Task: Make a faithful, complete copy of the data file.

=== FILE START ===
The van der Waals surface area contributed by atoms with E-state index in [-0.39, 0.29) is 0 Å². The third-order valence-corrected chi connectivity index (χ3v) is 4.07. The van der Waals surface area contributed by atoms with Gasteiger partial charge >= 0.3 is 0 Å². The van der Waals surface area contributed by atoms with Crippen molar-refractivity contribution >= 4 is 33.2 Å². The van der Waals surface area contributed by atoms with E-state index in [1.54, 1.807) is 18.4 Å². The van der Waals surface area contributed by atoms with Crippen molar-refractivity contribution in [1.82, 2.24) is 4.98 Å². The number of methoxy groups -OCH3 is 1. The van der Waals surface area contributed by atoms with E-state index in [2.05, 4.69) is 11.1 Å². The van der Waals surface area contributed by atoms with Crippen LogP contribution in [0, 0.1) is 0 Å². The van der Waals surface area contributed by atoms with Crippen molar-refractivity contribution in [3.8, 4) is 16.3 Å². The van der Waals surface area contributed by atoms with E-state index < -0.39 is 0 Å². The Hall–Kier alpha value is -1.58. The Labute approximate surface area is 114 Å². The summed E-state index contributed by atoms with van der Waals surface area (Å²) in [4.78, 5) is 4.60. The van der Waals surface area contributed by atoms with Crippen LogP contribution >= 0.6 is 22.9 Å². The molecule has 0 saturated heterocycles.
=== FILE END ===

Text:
The van der Waals surface area contributed by atoms with E-state index in [-0.39, 0.29) is 0 Å². The third-order valence-corrected chi connectivity index (χ3v) is 4.07. The van der Waals surface area contributed by atoms with Gasteiger partial charge >= 0.3 is 0 Å². The van der Waals surface area contributed by atoms with Crippen molar-refractivity contribution >= 4 is 33.2 Å². The van der Waals surface area contributed by atoms with E-state index in [1.54, 1.807) is 18.4 Å². The van der Waals surface area contributed by atoms with Crippen molar-refractivity contribution in [1.82, 2.24) is 4.98 Å². The number of methoxy groups -OCH3 is 1. The van der Waals surface area contributed by atoms with E-state index in [2.05, 4.69) is 11.1 Å². The van der Waals surface area contributed by atoms with Crippen LogP contribution in [0, 0.1) is 0 Å². The van der Waals surface area contributed by atoms with Crippen molar-refractivity contribution in [3.8, 4) is 16.3 Å². The van der Waals surface area contributed by atoms with E-state index < -0.39 is 0 Å². The Hall–Kier alpha value is -1.58. The Labute approximate surface area is 114 Å². The summed E-state index contributed by atoms with van der Waals surface area (Å²) in [4.78, 5) is 4.60. The van der Waals surface area contributed by atoms with Crippen LogP contribution >= 0.6 is 22.9 Å². The molecule has 0 saturated heterocycles.